On discovering she is the illegitimate daughter of a peer of the realm, Lucy Graydene, bereft and grieving, sets out to confront Lord Pennington with the result of his misdeeds. She finds instead his autocratic heir, Stefan Ankerville, and is dragged willy-nilly into the new earl’s unconventional family. Lucy is driven to battle for her independence while she struggles against the venom of the half-sister she never knew she had.
When the secrets of Lucy’s past begin to unravel, she is reluctantly obliged to rely on Stefan’s help. Can Lucy overcome a dangerous attraction to the earl, with whom an alliance is impossible? Or is there a faint hope of happiness in the hidden truth of her origins?
Targeted Age Group:: women
What Inspired You to Write Your Book?
I was watching a program on TV about illegitimate children and I suddenly thought – love child! Immediately the idea transferred to the Georgian and Regency era and I was hooked on the possibilities. What if a girl found out her father was not her father and that she had been born out of wedlock. In those days, this was a terrible situation for a female, and I just wanted to explore what would happen in these circumstances. Of course it’s a romance, so naturally we are hoping it all turns out for the best!
How Did You Come up With Your Characters?
Lucy came to me fully formed, but Stefan took time to show me who he was. It suddenly became clear that there was a streak of oddness about him, and his eccentric mother popped into view. An unconventional family opened up the options because with Lucy in a state of despair, we needed something to lift the mood, and this did it. I’m rather fond of Corisande, Stefan and Dion’s mother, a true bluestocking and completely inadequate as a parent. Dion was fun too, since she’s been brought up without much attention to ladylike conduct. And then there’s the nasty cousin, who probably has a good excuse for being quite horrible to Lucy, though it doesn’t make it any more acceptable.
I love creating the minor characters in my stories and filling the pages with interesting personalities.
At a guess, her obvious bereavement was recent, a notion borne out by the pale cast of her cheek, strain about the dark eyes and a certain gaunt look about her willowy form. Stefan was struck by an indefinable air that hung about her—of tragedy. Or was that fanciful?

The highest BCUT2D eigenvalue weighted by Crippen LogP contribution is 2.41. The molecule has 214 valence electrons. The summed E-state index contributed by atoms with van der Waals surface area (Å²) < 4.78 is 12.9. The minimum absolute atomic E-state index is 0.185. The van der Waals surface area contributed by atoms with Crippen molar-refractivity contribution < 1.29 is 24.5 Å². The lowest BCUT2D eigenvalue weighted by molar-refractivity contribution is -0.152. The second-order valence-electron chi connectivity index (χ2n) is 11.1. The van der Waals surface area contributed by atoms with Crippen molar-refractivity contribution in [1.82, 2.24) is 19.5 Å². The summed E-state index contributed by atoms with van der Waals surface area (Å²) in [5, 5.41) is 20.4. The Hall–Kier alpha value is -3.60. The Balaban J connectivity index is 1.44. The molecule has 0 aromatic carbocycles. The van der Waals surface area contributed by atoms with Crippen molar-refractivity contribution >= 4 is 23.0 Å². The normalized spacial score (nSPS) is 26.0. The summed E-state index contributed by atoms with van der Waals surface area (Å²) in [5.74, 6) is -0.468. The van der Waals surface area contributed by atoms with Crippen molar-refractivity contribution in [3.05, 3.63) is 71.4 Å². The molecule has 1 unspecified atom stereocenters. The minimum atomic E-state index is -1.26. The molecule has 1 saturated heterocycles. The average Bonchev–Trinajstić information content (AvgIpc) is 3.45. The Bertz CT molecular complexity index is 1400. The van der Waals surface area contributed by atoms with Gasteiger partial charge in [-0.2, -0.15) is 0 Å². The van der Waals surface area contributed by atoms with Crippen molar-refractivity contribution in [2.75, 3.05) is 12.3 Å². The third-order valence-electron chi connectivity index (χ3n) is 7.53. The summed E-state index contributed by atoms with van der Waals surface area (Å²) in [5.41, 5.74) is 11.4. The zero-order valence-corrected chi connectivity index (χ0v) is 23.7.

By her communication, he had known Miss Graydene was unaware of his uncle’s decease, and had taken grim satisfaction in her first inevitable confusion. A moment’s scrutiny had reassured Stefan as to her condition in life, and her attitude—scarcely conciliatory—argued against his initial expectation. Nevertheless, if Miss Graydene supposed he was a man to be easily bled, she had something to learn of him.
‘Your letter was explicit,’ he said, keeping his tone carefully controlled. ‘You claim to have been fathered by Lord Pennington, and you expect—’
‘Hope,’ she cut in, a flash in her eye. ‘I hope. I do not expect.’
‘Very well then, you hope he may be induced to visit you here for a purpose which you cannot set down in writing. Have I that right?’
From the defiance in her stare, it was evident the ironic inflection was not lost on the girl. Stefan was conscious of a flicker of admiration.
‘I realise your letter cannot have been intended to my address,’ he continued smoothly.
He was nettled. ‘This hostility of yours is scarcely politic in the circumstances, Miss Graydene.’
Her cheeks grew taut, indignation bringing a shine at the dark of her eyes. ‘Do you take me for a beggar, my lord? Who has been wronged here? Your predecessor—for such I assume the villain to have been—is at fault, not I. I did not frame my request to you, but to him. If you are his son—’
‘I have not that distinction, I thank God,’ he broke in, revolted at the thought. ‘He was my uncle, not my father.’
The information did not appear to afford Miss Graydene the slightest satisfaction. Her slight bosom rose and fell sharply.
‘Whatever he was, sir, his existence is anathema to me. I would to heaven you had been he, for there is a great deal I could say to him were he before me now—and none of it complimentary.’
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